ST. PAUL -- In the weeks since a disappointing end to the 2016-17 season, the power brokers within the Wild have been gathering at team headquarters to get a jump on the 2017-18 season.
While the NHL will conclude the Conference Finals this week and begin the Stanley Cup Finals in the days after Memorial Day, the countdown is on until next season in Minnesota, with puck drop on opening night somewhere in the neighborhood of 140 days away.
Between now and then, the Wild will navigate an unprecedented summer, with an expansion draft, an entry draft, a free agency period and a prospect camp, all of which could help shape the team that will hit the ice for training camp in September.
Two weeks ago, Wild General Manager Chuck Fletcher met with his pro scouts to gauge how to move forward with things like trades, free agency and how guys in the minors could make a jump next season, among other topics.
Last week, it was time to meet with the amateur scouting staff. Assistant General Manager Brent Flahr, who helps shape the Wild's NHL Draft war room, was also in attendance.
Minnesota does not have a first- or second-round pick in the upcoming edition of the draft, which will be held in Chicago June 23-24. Still, the club has a strategy in place should that change over the next month.
"I've had our guys approach it like we have a late first and a second. Just normally prepare and keep focused on players in those areas," Flahr said. "If we're looking to add picks, there's picks out there to get if we want to move something and get one in both the first and second round."
Normally, the Wild may not be in a position to deal an asset for a high draft pick. As a cap team with a number of pieces that could interest clubs, the looming expansion draft could change that strategy. Minnesota, along with every other team, is guaranteed to lose one player in the draft, meaning clubs could seek some sort of compensation as opposed to losing a good player for nothing.
Whether the Wild chooses to do that remains to be seen, but it's certainly an option that is on the table and has been discussed internally.
"Chuck is on the phone daily, getting a number of different scenarios thrown at him as far as potential trades," Flahr said. "I've spoken to Vegas a number of times, as well, in terms of what they're looking for and maybe what they would [need] to take a certain player or not take a certain player. But we've gone through these scenarios 100 times and we'll keep going through them right up until the draft."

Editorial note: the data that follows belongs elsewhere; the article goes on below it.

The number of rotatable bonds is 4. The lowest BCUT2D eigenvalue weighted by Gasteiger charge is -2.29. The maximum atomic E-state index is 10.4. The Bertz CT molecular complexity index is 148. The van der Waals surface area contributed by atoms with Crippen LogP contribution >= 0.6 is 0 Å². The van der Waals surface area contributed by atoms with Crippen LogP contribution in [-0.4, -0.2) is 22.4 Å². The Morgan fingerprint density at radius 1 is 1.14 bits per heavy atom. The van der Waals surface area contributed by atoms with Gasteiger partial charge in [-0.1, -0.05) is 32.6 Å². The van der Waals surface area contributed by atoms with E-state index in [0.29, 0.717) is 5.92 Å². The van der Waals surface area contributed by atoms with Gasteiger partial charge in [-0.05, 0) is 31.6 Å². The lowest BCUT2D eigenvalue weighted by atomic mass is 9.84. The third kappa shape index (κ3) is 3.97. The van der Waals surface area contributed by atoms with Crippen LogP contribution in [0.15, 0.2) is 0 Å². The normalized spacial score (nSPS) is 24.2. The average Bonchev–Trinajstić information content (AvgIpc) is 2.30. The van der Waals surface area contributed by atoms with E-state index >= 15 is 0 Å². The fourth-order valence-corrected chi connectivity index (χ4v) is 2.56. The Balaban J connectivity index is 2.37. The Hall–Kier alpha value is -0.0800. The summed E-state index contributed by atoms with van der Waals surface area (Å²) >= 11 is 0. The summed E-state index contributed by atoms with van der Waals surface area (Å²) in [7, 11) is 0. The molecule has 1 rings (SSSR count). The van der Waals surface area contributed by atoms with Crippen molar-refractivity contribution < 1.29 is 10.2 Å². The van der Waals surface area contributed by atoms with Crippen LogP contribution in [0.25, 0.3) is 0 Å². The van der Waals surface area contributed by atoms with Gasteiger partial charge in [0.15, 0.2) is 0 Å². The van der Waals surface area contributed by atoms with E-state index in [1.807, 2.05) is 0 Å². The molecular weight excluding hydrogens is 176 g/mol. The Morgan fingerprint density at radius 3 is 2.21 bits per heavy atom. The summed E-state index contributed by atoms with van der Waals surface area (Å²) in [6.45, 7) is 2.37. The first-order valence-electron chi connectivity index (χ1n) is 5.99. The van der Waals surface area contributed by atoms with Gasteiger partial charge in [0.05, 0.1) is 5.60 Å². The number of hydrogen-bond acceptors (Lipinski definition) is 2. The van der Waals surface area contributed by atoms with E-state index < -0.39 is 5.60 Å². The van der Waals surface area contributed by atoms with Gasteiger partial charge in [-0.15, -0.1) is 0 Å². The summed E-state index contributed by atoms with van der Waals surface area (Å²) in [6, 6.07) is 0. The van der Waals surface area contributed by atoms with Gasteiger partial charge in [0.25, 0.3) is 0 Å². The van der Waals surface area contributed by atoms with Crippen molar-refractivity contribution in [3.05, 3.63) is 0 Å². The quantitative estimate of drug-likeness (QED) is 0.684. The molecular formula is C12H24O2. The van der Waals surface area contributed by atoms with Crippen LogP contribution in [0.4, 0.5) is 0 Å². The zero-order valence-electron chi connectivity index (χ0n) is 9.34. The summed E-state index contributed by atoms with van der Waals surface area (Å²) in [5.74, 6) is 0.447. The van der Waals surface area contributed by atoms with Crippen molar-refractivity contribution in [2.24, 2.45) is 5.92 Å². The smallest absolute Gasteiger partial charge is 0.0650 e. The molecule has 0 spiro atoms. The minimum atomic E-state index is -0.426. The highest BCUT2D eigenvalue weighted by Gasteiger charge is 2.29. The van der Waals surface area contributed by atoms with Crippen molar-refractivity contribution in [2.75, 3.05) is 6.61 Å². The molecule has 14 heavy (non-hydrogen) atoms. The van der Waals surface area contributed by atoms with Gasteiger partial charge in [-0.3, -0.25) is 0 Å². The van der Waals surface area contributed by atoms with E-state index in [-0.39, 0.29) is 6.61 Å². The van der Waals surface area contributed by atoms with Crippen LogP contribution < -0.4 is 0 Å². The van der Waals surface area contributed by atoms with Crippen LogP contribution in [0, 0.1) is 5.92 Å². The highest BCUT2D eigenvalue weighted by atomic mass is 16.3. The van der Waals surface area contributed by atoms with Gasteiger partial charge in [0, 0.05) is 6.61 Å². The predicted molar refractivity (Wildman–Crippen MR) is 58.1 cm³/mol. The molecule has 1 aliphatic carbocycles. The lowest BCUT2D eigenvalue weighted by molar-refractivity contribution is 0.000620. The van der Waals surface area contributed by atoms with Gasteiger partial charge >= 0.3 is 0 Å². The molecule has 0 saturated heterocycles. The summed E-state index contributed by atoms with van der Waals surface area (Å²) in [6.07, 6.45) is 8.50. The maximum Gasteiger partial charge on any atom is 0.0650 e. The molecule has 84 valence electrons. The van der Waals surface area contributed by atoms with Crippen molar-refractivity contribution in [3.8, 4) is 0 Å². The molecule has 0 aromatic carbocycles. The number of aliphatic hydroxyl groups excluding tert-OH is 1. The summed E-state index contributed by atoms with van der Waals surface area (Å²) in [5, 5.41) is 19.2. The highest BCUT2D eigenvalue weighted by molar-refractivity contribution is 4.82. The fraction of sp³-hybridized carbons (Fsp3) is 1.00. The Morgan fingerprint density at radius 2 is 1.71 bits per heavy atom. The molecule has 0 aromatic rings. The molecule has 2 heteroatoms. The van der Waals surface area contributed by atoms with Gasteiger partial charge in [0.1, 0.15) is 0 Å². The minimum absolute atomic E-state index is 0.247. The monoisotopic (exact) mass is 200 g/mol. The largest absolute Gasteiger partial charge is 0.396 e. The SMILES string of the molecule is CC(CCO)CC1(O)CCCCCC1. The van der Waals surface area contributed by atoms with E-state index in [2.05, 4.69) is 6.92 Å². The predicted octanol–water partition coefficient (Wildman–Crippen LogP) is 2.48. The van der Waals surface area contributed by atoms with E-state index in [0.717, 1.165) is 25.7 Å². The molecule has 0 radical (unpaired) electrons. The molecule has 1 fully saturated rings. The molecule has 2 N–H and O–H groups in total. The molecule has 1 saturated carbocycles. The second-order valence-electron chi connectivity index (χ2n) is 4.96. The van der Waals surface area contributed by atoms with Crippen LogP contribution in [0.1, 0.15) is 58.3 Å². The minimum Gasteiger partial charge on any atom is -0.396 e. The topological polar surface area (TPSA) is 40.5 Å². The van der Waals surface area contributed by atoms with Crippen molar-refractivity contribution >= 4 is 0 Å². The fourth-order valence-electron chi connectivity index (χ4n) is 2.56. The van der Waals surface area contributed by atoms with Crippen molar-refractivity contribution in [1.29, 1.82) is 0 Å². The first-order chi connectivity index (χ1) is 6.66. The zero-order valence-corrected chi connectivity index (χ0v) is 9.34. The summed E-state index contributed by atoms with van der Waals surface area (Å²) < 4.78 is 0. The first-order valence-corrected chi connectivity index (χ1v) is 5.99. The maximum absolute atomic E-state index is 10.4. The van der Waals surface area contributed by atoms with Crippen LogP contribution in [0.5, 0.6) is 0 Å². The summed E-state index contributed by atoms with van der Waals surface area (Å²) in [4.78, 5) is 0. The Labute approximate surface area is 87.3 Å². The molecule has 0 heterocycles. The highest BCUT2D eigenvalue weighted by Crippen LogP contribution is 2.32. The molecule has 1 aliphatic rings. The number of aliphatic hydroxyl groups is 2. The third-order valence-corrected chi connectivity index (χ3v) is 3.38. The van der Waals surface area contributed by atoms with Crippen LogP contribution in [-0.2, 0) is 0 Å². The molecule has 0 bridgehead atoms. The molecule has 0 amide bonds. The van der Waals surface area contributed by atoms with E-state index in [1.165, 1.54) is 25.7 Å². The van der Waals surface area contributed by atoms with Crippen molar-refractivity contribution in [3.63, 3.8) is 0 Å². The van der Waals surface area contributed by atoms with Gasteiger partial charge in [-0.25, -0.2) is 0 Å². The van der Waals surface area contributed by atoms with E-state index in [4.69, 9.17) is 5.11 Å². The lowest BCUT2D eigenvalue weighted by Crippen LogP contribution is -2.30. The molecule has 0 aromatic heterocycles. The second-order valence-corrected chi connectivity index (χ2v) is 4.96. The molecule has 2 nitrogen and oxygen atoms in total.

One of the reasons the Wild felt comfortable surrendering a first-round pick in this year's draft was the perceived quality and depth of players available.
The class of 2017 has been viewed by scouts and analysts league-wide as one of the weaker classes in recent memory. The Wild, which had one of the NHL's best records at the deadline, was willing to trade a high pick as long as it kept its hold on its high-end prospects already in the pipeline.
Minnesota's second-round pick was dealt to Buffalo at the 2015 trade deadline in a swap that brought Chris Stewart to the club. Stewart had since left the team via free agency, signing a one-year deal with Anaheim in 2015 before re-signing with the Wild last summer.
"This year, just looking at it for a couple years we saw it coming, as being a shallower draft," Flahr said. "There are some good players. There are no [Connor] McDavids at the top end, but there are some good players at the top. Unfortunately, in this draft, it just doesn't have the depth of higher-end talent. But there are still going to be some useful players as we get through the first few rounds. Some of them, you just have to project. They're not finished projects."
As of now, the Wild does have one third-round pick to work with, as well as two fourth-rounders and one selection in each the fifth, sixth and seventh rounds.
Without the benefit of a high draft pick, the Wild will instead be hunting for upside in hopes of hitting on at least one late round pick. Flahr has had some success in doing just that over the years, selecting players like Erik Haula (seventh round) and Darcy Kuemper (sixth round), who have already made contributions at the NHL level.
Kirill Kaprizov (fifth round, 2015) and Dmitri Sokolov (seventh round, 2016) are each coming off seasons in which they flashed high-end potential.
"First round picks, you can't miss. You're trying to hit upside with certain picks. After the first round, you're looking at different strengths or assets," Flahr said. "Obviously, if a player has a couple of major assets that you feel strongly about and you think the rest of his game could round out, then you move them up on your list."
Both Kaprizov and Sokolov are also examples of the Russian market, one which the Wild hasn't dipped into as often during Fletcher's time with the organization. Minnesota, like other franchises, is becoming more willing to invest in Russian players.
"I think we've seen in recent years, there's somewhat of a flood of players coming from the KHL to over here. I think teams are more comfortable drafting them because they feel strongly that they can get them over here," Flahr said. "There's some quality players, Russia produces some very good players historically, [but] you have to do your homework and find guys that really have a passion to play in the NHL. That's as important as anything."
For Flahr, this time of year is the most exciting part of his job. While the season didn't end the way it was expected to, now the job of improving the future is up to Flahr and his army of scouts.
"It really stung for awhile. I don't think anybody is over [how the season ended]. There are some really good teams left, and you just wonder what might have been if we were able to get past that first round," Flahr said. "But it is what it is. Now we have to try and get better for next year."